Exclusive: Chesapeake CEO arranged new $450 million loan from company financier
By Jennifer Ablan
(Reuters) - In the weeks before Chesapeake Energy CEO Aubrey McClendon was stripped of his chairmanship over his personal financial dealings, he arranged an additional $450 million loan from a longtime backer, according to a person familiar with the transaction.
That loan, previously undisclosed, was made by investment-management firm EIG Global Energy Partners, which was at the same time helping arrange a major $1.25 billion round of financing for Chesapeake itself.
The new loan brings the energy executive's total financing from EIG since 2010 to $1.33 billion and his current balance due to $1.1 billion, this person said. It was secured by McClendon's personal stakes in wells that have yet to be drilled by Chesapeake - and by his own life-insurance policy.
A spokesman for McClendon declined to comment; a spokesman for Chesapeake didn't respond to a request for comment.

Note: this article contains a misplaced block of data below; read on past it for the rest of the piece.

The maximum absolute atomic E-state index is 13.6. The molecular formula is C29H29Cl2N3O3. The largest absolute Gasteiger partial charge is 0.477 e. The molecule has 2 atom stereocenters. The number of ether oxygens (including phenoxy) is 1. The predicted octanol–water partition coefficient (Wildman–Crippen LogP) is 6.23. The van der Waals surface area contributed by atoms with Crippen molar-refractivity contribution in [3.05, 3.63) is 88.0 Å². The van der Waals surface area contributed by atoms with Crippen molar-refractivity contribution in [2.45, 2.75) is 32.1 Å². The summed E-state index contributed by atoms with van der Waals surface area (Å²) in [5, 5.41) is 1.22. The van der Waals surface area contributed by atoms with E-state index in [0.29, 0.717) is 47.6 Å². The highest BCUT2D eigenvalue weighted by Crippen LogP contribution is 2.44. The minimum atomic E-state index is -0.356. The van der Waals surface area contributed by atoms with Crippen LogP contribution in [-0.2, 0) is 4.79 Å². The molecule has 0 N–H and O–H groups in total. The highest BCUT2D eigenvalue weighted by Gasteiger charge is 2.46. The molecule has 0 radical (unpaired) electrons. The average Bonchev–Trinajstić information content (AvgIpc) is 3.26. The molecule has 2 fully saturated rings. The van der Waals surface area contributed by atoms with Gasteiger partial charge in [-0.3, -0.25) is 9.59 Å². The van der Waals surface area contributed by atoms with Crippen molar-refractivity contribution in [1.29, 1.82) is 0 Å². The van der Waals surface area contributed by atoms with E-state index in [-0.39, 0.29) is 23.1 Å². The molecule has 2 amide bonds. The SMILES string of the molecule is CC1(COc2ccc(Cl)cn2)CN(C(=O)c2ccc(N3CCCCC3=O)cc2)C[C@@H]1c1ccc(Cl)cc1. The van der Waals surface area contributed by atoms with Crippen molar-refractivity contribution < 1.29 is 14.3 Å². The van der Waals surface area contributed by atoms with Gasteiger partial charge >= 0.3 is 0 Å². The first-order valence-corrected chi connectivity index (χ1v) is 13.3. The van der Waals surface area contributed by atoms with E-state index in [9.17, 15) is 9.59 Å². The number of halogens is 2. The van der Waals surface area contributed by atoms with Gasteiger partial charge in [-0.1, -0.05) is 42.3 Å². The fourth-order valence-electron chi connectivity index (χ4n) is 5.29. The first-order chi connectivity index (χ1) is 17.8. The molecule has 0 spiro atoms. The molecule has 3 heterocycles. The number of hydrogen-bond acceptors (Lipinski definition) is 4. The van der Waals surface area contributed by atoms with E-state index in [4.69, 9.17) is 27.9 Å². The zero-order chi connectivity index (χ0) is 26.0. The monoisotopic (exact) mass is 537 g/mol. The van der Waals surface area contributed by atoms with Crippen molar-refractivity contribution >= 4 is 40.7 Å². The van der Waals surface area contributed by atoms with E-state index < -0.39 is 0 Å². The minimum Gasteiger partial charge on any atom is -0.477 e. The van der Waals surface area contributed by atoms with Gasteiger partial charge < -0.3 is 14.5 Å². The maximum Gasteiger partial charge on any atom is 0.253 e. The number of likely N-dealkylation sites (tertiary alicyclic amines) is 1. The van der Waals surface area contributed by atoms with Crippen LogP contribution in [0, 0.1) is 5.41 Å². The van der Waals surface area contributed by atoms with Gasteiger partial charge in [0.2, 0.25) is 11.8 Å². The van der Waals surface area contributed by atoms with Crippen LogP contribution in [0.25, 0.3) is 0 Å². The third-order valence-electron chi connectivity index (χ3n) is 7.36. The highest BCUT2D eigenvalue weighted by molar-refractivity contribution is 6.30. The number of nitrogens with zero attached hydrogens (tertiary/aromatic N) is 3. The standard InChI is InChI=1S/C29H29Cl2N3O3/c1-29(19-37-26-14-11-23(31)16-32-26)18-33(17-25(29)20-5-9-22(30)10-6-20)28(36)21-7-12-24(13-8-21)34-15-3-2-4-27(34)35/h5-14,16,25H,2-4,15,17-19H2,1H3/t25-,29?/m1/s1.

The latest insight into McClendon's personal financial deals comes in the wake of an April 18 Reuters investigation that found McClendon had borrowed heavily against his interests in wells owned by Chesapeake, mostly from EIG.
Last week, Reuters reported that McClendon had co-owned and actively invested in a $200 million hedge fund that bought and sold the same commodities produced by Chesapeake.
An outcry over potential conflicts of interest in the loans prompted inquiries by the Securities and Exchange Commission and the Internal Revenue Service. It also spurred Chesapeake's board on May 1 to remove McClendon as chairman (though not as chief executive) and to declare an early end to a controversial perk at the center of the borrowings.
All told, McClendon has taken out loans worth $1.55 billion since 2009 from EIG and other lenders to fund his participation in Chesapeake's Founders Well Participation Program. That perk enables him to receive a stake of up to 2.5 percent in all the wells Chesapeake drills in return for shouldering the same percentage of the wells' costs. Continued...